Lecturer: Dr. Edoardo Carlesi Affiliation: Racah Institute of Physics, The Hebrew University of Jerusalem Abstract: Near field cosmology aims at exploiting the high-quality astrophysical observations of the local Universe for cosmological pourposes. In recent years, observations Local Group (LG) of galaxies (e.g. relative to abundance and anisotropy of substructure), have been used to claim inconsistencies within the Lambda Cold Dark Matter (LCDM) standard model of cosmology. However, the comparison between random-phase N-body simulations and

Astrophysics Seminar: "The LIGO Discovery and Primordial Black Hole Dark Matter"

Location: 
Kaplun buildilng, Room No. 200
Sun, 18/12/2016 - 12:30 to 13:30

Lecturer: Dr. Ely Kovetz Affiliation: Johns Hopkins University Abstract: The LIGO observatory has recently reported several detections of gravitational waves from the coalescence of binary black holes. We consider the extraordinary possibility that the detected events involving heavier masses are mergers of primordial black holes making up the dark matter in the Universe. We will describe various ways of testing this proposition once more gravitational wave data is gathered, survey some of the existing constraints and present a novel probe of

Astrophysics Seminar: "The Galactic distribution of X-ray binaries and its implications for compact object formation and natal kicks"

Location: 
Kaplun building, Room No. 200
Tue, 17/05/2016 - 12:30 to 13:30

Lecturer: Dr. Serena Repetto Affiliation: Technion - Israel Institute of Technology Abstract: The aim of this work is to study the imprints that different models for black hole (BH) and neutron star (NS) formation have on the Galactic distribution of X-ray binaries (XRBs) which contain these objects. We find that the root mean square of the height above the Galactic plane of BH- and NS-XRBs is a powerful proxy to discriminate among different formation scenarios, and that binary evolution following the BH/NS formation does not significantly affect the Galactic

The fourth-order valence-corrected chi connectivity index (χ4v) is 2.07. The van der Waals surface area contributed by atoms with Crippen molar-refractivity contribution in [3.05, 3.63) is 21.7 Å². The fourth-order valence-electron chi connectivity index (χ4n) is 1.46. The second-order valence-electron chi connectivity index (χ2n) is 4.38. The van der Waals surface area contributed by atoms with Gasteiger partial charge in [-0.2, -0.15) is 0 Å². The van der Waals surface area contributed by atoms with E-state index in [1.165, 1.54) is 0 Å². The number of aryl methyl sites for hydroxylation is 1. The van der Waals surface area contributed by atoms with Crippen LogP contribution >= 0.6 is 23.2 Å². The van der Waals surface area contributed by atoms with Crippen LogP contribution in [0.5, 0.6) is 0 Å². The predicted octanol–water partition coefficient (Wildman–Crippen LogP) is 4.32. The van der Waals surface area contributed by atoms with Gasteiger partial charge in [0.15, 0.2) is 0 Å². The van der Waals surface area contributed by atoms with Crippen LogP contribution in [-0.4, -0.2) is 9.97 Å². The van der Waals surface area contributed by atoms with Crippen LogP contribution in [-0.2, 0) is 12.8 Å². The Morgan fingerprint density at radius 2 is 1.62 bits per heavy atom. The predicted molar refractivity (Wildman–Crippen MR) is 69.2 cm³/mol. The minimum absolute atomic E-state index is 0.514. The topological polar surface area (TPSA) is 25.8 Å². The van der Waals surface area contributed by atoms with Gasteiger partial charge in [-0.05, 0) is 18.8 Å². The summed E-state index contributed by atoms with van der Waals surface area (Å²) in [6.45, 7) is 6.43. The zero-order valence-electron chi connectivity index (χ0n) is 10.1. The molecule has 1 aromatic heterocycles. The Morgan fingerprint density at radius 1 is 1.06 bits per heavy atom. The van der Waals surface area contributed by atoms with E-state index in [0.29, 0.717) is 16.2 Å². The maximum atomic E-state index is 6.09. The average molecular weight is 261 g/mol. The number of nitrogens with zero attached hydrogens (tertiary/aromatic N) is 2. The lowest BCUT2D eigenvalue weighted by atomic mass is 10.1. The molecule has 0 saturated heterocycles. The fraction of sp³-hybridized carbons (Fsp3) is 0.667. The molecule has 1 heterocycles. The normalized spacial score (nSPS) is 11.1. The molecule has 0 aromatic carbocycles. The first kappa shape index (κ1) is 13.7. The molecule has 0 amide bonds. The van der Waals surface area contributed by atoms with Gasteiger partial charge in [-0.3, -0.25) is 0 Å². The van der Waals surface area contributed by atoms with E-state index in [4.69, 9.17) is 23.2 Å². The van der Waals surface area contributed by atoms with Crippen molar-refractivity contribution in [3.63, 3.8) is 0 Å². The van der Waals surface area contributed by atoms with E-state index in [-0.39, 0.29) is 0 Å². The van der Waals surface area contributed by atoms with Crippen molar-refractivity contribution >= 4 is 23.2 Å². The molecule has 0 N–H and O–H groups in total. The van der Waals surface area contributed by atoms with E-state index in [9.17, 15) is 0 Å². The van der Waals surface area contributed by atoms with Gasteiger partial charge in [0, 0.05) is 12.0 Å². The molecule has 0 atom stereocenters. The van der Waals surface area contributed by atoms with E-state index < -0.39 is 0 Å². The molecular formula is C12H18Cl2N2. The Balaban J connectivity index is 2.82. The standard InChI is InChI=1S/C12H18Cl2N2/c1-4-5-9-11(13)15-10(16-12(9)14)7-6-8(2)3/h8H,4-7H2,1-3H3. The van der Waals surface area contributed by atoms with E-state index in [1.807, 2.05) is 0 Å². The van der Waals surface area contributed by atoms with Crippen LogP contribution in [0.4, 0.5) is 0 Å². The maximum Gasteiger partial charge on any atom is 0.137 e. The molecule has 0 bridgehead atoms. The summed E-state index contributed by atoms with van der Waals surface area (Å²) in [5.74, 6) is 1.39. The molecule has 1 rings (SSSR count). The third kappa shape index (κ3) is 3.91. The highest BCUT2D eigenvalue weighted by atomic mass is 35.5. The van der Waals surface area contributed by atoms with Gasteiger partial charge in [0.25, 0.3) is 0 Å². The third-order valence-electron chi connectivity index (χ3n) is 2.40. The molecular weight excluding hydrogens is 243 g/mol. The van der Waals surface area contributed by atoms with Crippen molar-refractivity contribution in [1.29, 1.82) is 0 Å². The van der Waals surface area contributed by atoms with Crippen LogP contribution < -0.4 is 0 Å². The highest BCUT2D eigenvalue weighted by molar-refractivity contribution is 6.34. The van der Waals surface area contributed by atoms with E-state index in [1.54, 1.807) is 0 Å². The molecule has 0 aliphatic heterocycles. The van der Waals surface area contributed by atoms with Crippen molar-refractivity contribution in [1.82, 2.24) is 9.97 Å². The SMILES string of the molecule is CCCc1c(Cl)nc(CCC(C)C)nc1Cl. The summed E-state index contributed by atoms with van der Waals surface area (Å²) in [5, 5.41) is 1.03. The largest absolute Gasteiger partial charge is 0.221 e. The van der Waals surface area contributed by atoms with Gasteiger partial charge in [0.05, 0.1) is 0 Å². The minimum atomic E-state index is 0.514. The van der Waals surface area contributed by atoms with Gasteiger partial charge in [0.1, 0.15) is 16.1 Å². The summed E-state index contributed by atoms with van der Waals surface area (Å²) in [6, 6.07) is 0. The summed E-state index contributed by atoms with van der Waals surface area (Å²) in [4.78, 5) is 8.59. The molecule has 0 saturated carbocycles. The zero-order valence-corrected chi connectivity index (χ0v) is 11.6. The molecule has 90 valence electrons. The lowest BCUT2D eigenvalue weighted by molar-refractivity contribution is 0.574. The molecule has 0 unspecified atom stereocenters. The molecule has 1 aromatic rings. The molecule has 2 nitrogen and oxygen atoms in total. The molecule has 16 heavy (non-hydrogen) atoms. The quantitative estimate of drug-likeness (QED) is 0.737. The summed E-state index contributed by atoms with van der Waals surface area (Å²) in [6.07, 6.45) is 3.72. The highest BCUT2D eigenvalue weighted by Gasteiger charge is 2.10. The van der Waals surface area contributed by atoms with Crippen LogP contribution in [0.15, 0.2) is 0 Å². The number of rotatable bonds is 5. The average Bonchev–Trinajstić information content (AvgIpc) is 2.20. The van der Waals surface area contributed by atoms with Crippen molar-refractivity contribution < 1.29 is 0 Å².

Astrophysics Seminar: "A Martian Origin to the Mars Trojan Asteroids"

Location: 
Kaplun building, Room No. 200
Tue, 24/01/2017 - 12:30 to 13:30

Lecturer: Dr. David Polishook Affiliation: Department of Earth, Atmospheric and Planetary Sciences, Massachusetts Institute of Technology (MIT) Abstract: Seven out of nine Mars Trojan asteroids belong to an orbital grouping and likely a single progenitor (Christou 2014, Cuk et al. 2015). Here we report new near-infrared observations of two of them (311999 and 385250) and we find that both present an identical olivine-rich reflectance spectrum, that is similar to the reflectance spectrum of 5261 Eureka, the largest of these seven Trojans (Rivkin et al. 2007). These

Astrophysics Seminar: "Inhomogeneities as a bias and as a probe"

Location: 
Kaplun building, Room No. 200
Tue, 08/11/2016 - 12:30 to 13:30

Lecturer: Dr. Ido Ben-Dayan Affiliation: DESY, Theory Group, Universität Hamburg Abstract: Precision Cosmology requires us to take into account the small scale inhomogeneities in the Universe when discussing cosmology. After a general introduction, I will discuss the effect of small scale inhomogeneities on the luminosity distance - redshift relation within LCDM: 1) How inhomogeneities bias the Hubble parameter due to peculiar velocities. This bias ameliorates the tension between CMB and and Supernovae measurements of the Hubble parameter. 2) How inhomogeneities serve